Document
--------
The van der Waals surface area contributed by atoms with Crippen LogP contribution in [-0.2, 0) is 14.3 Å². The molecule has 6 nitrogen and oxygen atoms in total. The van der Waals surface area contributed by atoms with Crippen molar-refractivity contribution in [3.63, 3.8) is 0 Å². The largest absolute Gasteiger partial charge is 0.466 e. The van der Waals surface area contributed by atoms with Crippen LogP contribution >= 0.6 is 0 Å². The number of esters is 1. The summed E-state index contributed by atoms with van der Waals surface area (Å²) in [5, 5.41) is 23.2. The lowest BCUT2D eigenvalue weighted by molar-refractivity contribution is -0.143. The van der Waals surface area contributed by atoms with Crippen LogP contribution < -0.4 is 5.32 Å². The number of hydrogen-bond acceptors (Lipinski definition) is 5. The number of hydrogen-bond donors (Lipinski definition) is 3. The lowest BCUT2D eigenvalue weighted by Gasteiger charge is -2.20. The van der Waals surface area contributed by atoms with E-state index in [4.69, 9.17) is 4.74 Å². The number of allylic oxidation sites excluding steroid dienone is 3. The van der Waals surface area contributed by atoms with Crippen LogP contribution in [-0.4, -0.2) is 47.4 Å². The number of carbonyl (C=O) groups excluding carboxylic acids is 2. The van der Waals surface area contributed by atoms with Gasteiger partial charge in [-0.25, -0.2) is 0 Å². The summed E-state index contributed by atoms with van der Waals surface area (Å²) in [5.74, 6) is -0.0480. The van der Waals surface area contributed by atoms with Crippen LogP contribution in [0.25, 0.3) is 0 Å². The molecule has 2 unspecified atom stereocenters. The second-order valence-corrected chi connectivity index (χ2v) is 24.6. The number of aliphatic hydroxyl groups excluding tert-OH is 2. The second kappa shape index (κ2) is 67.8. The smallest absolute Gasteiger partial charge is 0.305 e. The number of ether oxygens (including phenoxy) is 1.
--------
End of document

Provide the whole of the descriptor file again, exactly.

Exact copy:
The van der Waals surface area contributed by atoms with Crippen LogP contribution in [-0.2, 0) is 14.3 Å². The molecule has 6 nitrogen and oxygen atoms in total. The van der Waals surface area contributed by atoms with Crippen molar-refractivity contribution in [3.63, 3.8) is 0 Å². The largest absolute Gasteiger partial charge is 0.466 e. The van der Waals surface area contributed by atoms with Crippen LogP contribution >= 0.6 is 0 Å². The number of esters is 1. The summed E-state index contributed by atoms with van der Waals surface area (Å²) in [5, 5.41) is 23.2. The lowest BCUT2D eigenvalue weighted by molar-refractivity contribution is -0.143. The van der Waals surface area contributed by atoms with Crippen LogP contribution < -0.4 is 5.32 Å². The number of hydrogen-bond acceptors (Lipinski definition) is 5. The number of hydrogen-bond donors (Lipinski definition) is 3. The lowest BCUT2D eigenvalue weighted by Gasteiger charge is -2.20. The van der Waals surface area contributed by atoms with E-state index in [4.69, 9.17) is 4.74 Å². The number of allylic oxidation sites excluding steroid dienone is 3. The van der Waals surface area contributed by atoms with Crippen LogP contribution in [-0.4, -0.2) is 47.4 Å². The number of carbonyl (C=O) groups excluding carboxylic acids is 2. The van der Waals surface area contributed by atoms with Gasteiger partial charge in [-0.25, -0.2) is 0 Å². The summed E-state index contributed by atoms with van der Waals surface area (Å²) in [5.74, 6) is -0.0480. The van der Waals surface area contributed by atoms with Crippen LogP contribution in [0.25, 0.3) is 0 Å². The molecule has 2 unspecified atom stereocenters. The second-order valence-corrected chi connectivity index (χ2v) is 24.6. The number of aliphatic hydroxyl groups excluding tert-OH is 2. The second kappa shape index (κ2) is 67.8. The smallest absolute Gasteiger partial charge is 0.305 e. The number of ether oxygens (including phenoxy) is 1.